Referring now to FIGS. 12 and 13, there is shown first form of a resilient rubber-like underlisting sleeve U utilized in forming the slip-on version of the grip of the present invention. The underlisting sleeve U is fabricated of synthetic plastic foam or rubber utilizing an integral cap 60. The lower portion of the underlisting sleeve U is formed with a guide cylinder 62. Below the cap 60, the upper portion of sleeve U is formed with a groove 64 to receive the tip 65 of the starting end of strip S. In FIG. 14, there is shown a second form of underlisting sleeve U-2 utilized in forming a grip in which the strip S is spirally wrapped about such sleeve while the sleeve is positioned on the shaft H of a golf club. Sleeve U-2 is similar to sleeve U except that it is not formed with a guide cylinder but is formed with a longitudinally extending slit 66 that extends from the upper portion of the sleeve to the bottom of the sleeve to permit installation on golf club handle H.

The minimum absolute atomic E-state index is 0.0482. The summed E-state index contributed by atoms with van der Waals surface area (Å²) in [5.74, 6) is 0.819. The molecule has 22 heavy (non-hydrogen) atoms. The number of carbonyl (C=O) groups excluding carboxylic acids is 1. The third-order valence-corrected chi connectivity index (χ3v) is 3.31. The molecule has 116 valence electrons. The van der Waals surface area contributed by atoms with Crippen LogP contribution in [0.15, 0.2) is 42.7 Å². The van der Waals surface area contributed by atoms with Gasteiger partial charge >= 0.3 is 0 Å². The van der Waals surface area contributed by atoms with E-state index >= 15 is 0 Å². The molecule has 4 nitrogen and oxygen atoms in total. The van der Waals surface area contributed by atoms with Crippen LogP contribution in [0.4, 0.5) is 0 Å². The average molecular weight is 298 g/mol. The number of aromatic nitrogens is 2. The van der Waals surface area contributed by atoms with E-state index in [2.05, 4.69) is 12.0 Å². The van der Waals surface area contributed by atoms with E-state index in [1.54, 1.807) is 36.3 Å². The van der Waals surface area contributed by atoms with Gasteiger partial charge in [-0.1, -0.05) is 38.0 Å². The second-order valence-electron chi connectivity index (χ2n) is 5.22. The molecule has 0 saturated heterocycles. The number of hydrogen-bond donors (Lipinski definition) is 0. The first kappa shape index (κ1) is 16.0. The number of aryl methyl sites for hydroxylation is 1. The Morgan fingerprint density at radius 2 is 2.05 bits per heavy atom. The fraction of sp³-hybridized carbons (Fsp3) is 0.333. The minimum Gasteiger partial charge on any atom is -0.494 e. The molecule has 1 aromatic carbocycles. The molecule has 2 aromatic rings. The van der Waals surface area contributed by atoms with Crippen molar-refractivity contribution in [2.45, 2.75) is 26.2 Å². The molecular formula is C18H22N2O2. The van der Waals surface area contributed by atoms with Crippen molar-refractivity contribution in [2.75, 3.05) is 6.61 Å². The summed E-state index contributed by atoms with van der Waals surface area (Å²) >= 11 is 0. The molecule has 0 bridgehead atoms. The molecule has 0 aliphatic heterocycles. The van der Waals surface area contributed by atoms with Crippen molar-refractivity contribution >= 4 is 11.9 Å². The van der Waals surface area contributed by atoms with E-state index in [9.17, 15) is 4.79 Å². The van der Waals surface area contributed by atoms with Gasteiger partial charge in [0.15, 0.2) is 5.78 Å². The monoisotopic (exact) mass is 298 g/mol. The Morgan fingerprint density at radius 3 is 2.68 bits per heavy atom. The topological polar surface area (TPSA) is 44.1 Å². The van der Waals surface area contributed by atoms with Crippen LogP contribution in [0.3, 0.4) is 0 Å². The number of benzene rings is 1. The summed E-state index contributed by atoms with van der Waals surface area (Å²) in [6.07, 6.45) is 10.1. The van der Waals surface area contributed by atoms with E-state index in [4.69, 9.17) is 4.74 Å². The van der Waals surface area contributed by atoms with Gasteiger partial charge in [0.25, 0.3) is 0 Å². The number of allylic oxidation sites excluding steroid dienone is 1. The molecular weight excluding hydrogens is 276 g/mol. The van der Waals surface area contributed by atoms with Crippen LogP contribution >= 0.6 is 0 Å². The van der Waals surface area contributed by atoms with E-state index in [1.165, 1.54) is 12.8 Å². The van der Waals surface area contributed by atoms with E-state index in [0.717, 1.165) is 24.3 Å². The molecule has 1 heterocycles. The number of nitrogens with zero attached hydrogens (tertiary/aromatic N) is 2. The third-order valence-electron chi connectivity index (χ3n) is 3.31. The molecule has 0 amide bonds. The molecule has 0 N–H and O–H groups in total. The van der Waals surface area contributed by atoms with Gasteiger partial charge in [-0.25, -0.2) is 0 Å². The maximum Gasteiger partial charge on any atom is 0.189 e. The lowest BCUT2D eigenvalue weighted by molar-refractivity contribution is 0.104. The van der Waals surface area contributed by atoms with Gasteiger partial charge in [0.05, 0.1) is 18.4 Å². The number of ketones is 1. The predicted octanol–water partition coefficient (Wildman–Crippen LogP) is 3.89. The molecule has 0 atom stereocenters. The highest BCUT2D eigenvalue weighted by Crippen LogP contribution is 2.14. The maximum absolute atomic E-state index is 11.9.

Underlisting sleeve U of FIGS. 12 and 13 is removably disposed upon a conventional collapsible mandrel M (FIG. 21) before strip S is spirally wrapped about the sleeve to provide 5 a slip-on grip embodying the present invention. Underlisting sleeve U-2 is adhered to golf club shaft H before strip S is spirally wrapped about such sleeve in the manner shown and described in my U.S. Pat. No. 5,584,482. To apply the strip S to either of the underlisting sleeves, the quick-release tape 39 is peeled off the adhesive 38 on the underside of the felt layer 22. The strip S is then spirally wound around the sleeve starting with the upper end of the sleeve. The tip 65 of the strip's starting end shown in FIGS. 3 and 10 is inserted in groove 64 of the sleeve and the strip is wrapped about 11/2 times around the upper or butt end of the sleeve to provide a smooth configuration of the strip on the sleeve, as shown in FIGS. 18 and 19. The strip of FIG. 4 and FIG. 5 is spirally wrapped about a bare golf club handle in the manner described in my patent application Ser. No. 08/632,578.